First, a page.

7 Rollo, pp. 74-76.

8 Id. at 74-75.

9 Id. at 77-79.

10 Id. at 77-78.

11 Id. at 14.

12 Id. at 94-98.

13 Id. at 101-104.

14 Id. at 105-115.

15 Id. at 116-119.

16 Id. at 120-124.

17 Id. at 125-142.

18 Id. at 148-152.

19 Id. at 153-181.

20 Id. at 181.

21 Note that the attached copy of petitioner's petition before the CA was stamped as received by the CA on April 15, 2004 and not April 12, 2004.

22 Rollo, pp. 182-231.

23 Id. at 58.

24 Id. at 52.

25 Id. at 23.

26 Id.

27 488 Phil. 293 (2004).

28 Id. at 309-310. (Italics in the original).

29 Paragraph 1, Section 7, Rule 117 of the Rules of Court provides:

SEC. 7. Former conviction or acquittal; double jeopardy. -- When an accused has been convicted or acquitted, or the case against him dismissed or otherwise terminated without his express consent by a court of competent jurisdiction, upon a valid complaint or information or other formal charge sufficient in form and substance to sustain a conviction and after the accused had pleaded to the charge, the conviction or acquittal of the accused or the dismissal of the case shall be a bar to another prosecution for the offense charged, or for any attempt to commit the same or frustration thereof, or for any offense which necessarily includes or is necessarily included in the offense charged in the former complaint or information.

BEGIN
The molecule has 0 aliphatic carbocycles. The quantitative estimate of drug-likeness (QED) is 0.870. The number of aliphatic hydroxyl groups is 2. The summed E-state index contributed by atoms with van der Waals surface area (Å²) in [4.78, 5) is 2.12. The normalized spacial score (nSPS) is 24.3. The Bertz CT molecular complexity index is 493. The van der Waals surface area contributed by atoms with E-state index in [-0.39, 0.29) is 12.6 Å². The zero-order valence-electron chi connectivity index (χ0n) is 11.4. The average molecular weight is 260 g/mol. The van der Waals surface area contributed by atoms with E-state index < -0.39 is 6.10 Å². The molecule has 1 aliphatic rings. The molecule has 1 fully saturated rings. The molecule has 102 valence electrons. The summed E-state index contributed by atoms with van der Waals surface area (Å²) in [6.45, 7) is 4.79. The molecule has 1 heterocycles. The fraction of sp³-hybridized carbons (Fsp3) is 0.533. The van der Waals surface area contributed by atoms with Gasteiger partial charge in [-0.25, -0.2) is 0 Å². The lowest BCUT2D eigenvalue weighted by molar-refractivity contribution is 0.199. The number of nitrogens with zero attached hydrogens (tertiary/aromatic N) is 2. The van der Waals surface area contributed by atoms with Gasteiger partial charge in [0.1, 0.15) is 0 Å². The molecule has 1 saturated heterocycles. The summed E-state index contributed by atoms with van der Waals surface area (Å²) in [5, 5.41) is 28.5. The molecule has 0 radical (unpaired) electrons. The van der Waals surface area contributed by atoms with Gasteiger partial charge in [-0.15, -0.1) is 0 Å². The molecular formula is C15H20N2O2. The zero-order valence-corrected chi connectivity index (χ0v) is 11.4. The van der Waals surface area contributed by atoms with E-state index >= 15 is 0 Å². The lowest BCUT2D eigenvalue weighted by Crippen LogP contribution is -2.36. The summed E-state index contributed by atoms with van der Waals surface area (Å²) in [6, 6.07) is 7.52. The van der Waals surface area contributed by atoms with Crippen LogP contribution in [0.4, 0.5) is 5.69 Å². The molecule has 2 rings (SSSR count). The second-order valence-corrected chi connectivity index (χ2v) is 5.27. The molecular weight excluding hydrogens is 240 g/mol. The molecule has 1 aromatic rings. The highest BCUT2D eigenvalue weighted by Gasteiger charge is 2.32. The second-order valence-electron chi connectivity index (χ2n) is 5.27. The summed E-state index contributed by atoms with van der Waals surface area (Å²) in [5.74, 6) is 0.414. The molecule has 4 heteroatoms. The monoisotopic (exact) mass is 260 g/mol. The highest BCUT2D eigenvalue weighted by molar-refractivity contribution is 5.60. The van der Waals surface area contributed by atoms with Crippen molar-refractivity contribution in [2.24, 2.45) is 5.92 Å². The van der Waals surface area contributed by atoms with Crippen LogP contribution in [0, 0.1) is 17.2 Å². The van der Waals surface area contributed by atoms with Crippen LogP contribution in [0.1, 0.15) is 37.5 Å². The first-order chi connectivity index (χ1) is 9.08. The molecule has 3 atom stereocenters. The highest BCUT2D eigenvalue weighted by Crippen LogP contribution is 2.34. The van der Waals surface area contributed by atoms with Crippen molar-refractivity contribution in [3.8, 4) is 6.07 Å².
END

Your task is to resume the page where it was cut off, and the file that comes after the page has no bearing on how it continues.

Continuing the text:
30 G.R. No. 128587, March 16, 2007, 518 SCRA 393.

31 Id. at 408, citing Sanvicente v. People, 441 Phil. 139 (2002). (Emphasis supplied.)

32 People v. Court of Appeals, 368 Phil. 169, 180 (1999).

33 No. L-72670, September 12, 1986, 144 SCRA 43.

34 Id. at 87.

35 No. L- 27935, August 16, 1985, 138 SCRA 166.

36 Id. at 170.

37 246 Phil. 530 (1988).

38 Id. at 543.

39 G.R. No. 88889, October 11, 1990, 190 SCRA 396.

40 Id. at 402.

41 Rollo, pp. 80-84.

42 Id. at 85-87 (with attachments).

43 Id. at 94-98.

44 Id. at 125-142.

45 Id. at 143-146.

46 People v. Hernando, No. L- 55213, October 9, 1981, 108 SCRA 121, 131.

47 Commission on Elections v. Court of Appeals, G.R. No. 108120, January 26, 1994, 229 SCRA 501, 507, citing  People v. Francisco, 128 SCRA 110 (1984); People v. City Court of Silay, 74 SCRA 247 (1976); City Fiscal of Cebu v. Kintanar, 32 SCRA 601 (1970); People v. Nieto, 103 Phil. 1133 (1958).

48 Rollo, pp. 49-50.  (Emphasis supplied.)

49 People of the Philippines v. Court of Appeals, 468 Phil. 1, 13 (2004).

50 G.R. No. 173637.

51 Criminal Case No. 119830 pertains to allegations that Dante Tan employed manipulative devises in the purchase of Best World Resources Corporation (BW) shares.